The remarks come as the world’s most powerful monetary policy makers start scaling back the extraordinary levels of support they’ve lent their economies since the financial crisis a decade ago. The U.S. Federal Reserve last week raised interest rates by a quarter percentage point and signaled a faster pace of future increases, and the ECB announced it will taper its bond-purchase program.

Summers said interest rates are unlikely to return to historically normal levels before the next recession, leaving central banks unable to respond with the level of force necessary to effectively address the slump. He added that another downturn would worsen the forces of populism and protectionism that have been on the rise in much of the developed world.

“It is a matter of most extraordinary urgency to avoid in the foreseeable future, for as long as possible, another economic downturn,” Summers said, calling on central banks to complement their standard price-stability mandates with a policy of maximum sustained full employment.

‘Really Frightening’

His comments echoed sentiment earlier on Monday by billionaire hedge fund manager Paul Tudor Jones.

“The next recession’s really frightening because we won’t have any stabilizers,” Jones said on Yahoo Finance. “Monetary policy will exhaust really quickly” while fiscal stimulus won’t be available.

ECB President Mario Draghi, Fed Chairman Jerome Powell, Bank of Japan Governor Haruhiko Kuroda and Reserve Bank of Australia Governor Philip Lowe are scheduled to appear together for a panel discussion Wednesday afternoon local time at the conference just outside Lisbon.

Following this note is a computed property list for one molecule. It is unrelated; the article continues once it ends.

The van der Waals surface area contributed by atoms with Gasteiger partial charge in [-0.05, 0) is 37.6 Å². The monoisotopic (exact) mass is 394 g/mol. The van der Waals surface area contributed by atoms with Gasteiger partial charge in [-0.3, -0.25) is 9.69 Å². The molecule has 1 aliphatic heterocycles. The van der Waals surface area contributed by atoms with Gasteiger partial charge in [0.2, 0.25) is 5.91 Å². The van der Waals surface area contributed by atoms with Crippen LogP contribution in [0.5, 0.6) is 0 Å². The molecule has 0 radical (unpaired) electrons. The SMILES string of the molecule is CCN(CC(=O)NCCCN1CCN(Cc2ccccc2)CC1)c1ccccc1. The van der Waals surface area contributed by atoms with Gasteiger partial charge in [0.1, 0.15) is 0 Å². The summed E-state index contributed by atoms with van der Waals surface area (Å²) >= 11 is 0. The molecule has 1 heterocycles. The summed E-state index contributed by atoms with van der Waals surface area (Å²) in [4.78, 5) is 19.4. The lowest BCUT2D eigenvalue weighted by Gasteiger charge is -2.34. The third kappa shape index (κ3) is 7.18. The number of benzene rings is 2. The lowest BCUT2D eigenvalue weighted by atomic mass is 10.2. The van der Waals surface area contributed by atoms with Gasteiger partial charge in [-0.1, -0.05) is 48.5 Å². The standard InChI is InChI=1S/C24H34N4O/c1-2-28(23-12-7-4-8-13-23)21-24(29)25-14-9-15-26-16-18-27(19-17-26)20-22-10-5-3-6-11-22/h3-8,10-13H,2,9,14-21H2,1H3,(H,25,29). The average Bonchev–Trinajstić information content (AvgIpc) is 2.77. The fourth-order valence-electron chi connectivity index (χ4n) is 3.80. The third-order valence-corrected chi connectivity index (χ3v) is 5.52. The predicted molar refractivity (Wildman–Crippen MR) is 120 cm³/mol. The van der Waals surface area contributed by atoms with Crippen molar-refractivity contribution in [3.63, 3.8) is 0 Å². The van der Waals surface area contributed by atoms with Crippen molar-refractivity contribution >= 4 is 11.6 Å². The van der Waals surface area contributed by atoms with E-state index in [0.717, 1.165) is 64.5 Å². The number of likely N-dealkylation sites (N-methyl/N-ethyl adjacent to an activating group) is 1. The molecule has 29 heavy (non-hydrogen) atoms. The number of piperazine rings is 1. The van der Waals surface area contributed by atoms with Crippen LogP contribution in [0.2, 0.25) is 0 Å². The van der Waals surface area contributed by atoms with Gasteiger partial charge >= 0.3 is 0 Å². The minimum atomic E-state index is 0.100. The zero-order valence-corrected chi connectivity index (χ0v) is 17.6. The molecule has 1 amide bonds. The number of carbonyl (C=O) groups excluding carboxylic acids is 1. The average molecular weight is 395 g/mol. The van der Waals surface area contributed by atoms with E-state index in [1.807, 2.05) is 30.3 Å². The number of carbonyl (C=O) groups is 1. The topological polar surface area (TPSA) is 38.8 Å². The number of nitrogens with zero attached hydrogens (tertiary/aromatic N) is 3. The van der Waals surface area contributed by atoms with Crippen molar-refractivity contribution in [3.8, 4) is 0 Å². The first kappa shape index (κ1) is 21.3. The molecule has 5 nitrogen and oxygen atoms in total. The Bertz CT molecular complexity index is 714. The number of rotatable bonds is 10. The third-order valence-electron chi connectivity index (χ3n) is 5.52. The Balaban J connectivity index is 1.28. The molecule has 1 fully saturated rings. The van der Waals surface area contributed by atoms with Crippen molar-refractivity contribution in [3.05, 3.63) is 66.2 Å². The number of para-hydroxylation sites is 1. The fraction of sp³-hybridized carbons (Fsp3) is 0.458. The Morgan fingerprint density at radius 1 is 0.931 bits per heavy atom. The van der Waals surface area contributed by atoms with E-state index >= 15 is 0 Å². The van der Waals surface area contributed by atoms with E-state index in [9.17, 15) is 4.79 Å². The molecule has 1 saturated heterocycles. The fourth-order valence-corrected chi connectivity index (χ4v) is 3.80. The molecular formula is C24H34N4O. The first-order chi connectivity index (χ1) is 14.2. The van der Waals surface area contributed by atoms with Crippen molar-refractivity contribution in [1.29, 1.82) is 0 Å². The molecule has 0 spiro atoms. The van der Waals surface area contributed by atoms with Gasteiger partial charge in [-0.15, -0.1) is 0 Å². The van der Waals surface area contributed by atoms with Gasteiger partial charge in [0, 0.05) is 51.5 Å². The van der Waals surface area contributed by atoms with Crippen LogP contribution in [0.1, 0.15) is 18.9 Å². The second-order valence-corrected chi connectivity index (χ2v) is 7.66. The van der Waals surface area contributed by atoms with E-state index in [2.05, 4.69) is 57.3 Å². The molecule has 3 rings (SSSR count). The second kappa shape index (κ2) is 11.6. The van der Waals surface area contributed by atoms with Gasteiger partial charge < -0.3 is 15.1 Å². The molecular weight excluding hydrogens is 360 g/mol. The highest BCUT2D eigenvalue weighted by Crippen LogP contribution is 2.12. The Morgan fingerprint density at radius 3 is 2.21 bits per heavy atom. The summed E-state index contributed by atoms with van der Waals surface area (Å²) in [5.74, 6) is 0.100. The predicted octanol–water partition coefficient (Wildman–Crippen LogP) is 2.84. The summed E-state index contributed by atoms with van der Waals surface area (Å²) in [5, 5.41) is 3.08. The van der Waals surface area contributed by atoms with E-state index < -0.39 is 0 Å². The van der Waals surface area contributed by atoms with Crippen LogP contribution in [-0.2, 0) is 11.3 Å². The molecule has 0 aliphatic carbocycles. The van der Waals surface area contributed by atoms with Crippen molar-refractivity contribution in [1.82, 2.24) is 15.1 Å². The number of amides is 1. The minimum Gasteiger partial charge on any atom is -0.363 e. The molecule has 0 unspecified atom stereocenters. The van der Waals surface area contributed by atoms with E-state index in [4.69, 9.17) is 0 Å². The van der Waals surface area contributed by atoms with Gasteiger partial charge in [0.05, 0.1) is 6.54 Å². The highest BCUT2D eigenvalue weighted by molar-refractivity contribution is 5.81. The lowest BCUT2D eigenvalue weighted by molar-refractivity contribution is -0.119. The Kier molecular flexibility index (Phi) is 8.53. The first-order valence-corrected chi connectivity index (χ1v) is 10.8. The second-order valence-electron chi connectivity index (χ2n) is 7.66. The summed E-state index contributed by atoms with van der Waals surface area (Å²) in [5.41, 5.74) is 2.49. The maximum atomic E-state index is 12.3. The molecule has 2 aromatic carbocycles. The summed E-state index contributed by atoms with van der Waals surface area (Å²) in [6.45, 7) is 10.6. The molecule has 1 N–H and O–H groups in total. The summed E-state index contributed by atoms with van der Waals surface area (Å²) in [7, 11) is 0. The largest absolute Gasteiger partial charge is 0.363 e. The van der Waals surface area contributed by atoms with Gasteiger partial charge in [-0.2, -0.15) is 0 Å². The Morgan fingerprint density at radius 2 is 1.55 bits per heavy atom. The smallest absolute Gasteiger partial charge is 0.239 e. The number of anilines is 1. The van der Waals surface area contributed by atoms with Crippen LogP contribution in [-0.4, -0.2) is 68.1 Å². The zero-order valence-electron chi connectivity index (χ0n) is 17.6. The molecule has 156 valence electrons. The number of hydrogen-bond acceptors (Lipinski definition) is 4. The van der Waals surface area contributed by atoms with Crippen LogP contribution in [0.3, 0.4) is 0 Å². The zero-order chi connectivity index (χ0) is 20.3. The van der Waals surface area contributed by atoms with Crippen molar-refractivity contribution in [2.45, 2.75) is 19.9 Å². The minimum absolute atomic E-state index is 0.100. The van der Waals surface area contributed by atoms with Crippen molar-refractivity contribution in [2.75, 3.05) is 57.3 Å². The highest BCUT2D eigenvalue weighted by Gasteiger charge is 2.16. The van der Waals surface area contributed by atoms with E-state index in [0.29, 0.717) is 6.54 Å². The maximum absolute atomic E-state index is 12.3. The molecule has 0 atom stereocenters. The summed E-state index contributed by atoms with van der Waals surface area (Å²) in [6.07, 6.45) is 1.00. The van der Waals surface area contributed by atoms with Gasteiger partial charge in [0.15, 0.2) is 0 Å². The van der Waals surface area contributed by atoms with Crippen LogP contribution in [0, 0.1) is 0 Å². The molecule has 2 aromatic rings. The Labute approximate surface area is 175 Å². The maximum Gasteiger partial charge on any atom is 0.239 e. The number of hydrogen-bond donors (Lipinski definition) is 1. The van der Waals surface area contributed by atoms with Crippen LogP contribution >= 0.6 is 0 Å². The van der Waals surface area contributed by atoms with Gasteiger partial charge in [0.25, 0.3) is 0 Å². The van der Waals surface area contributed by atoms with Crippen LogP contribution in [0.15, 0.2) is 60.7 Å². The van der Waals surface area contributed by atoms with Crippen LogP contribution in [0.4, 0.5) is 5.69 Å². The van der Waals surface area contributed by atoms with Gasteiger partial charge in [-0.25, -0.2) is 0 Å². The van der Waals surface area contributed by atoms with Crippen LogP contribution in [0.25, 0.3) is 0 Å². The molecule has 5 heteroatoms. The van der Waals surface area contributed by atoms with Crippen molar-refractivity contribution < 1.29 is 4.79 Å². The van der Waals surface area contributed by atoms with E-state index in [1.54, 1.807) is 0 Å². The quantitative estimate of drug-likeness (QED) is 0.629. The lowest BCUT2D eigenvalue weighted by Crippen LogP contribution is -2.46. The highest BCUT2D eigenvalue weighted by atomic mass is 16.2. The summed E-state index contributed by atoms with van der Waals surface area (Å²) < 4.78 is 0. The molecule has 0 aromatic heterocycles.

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NEWS: Northern Empire Acquires 100%-Interest in Historic Goldspar Mine

  • Acquisition of a strategic inlier property with significant gold intercepts in close proximity to the permitted Sterling Mine.
  • New and increased ability to explore highly prospective range-front fault structures near the Sterling Mine.
  • Highlighted historic drilling from new acquisition:
    • 38.10 meters of 3.03 g/t Au starting at surface
    • 24.39 meters of 2.77 g/t Au starting at 35.05 meters

Vancouver, British Columbia–(Newsfile Corp. – June 19, 2018) – Northern Empire Resources Corp. (TSXV: NM) (OTC Pink: PSPGF) (the “Company” or “Northern Empire”) today reported it has entered into a Lease Purchase Agreement (the “Agreement”) to acquire 100% interest in the Mary-Goldspar property (“Goldspar”) from a Nevada-based private company. The property is an inlier to Northern Empire’s claims in the Bare Mountains District, Nye County, Nevada.

Michael G. Allen, President and CEO stated, “This acquisition provides further consolidation of the Company’s already dominant land position in the Bare Mountains District. Goldspar has the potential to add value to the Sterling Mine, which is fully permitted for restart. This key property will allow for effective exploration of newly identified targets on the Sterling Mine, and any additional resources delineated could potentially be processed at the permitted facilities.”

Figure 1. Goldspar claims location map: https://www.northernemp.com/_resources/images/18-06-15_STR_Overview.jpg

Goldspar Select Historic Drilling Results.

Hole ID From (m) To (m) Length (m) g/t Au
MRY87-03 0.00 33.53 33.53 1.25
MGS88-02 59.44 62.48 3.05 2.18
MRY88-03 0.00 38.10 38.10 3.03
MGS89-01 0.00 10.67 10.67 0.58
MGS89-02 10.67 25.91 15.24 1.15
MGS89-03 1.52 15.24 13.72 0.73
MGS89-05 7.62 24.38 16.76 1.97
MGS89-06 9.14 28.96 19.82 1.84
MGS89-08 36.58 48.77 12.19 0.82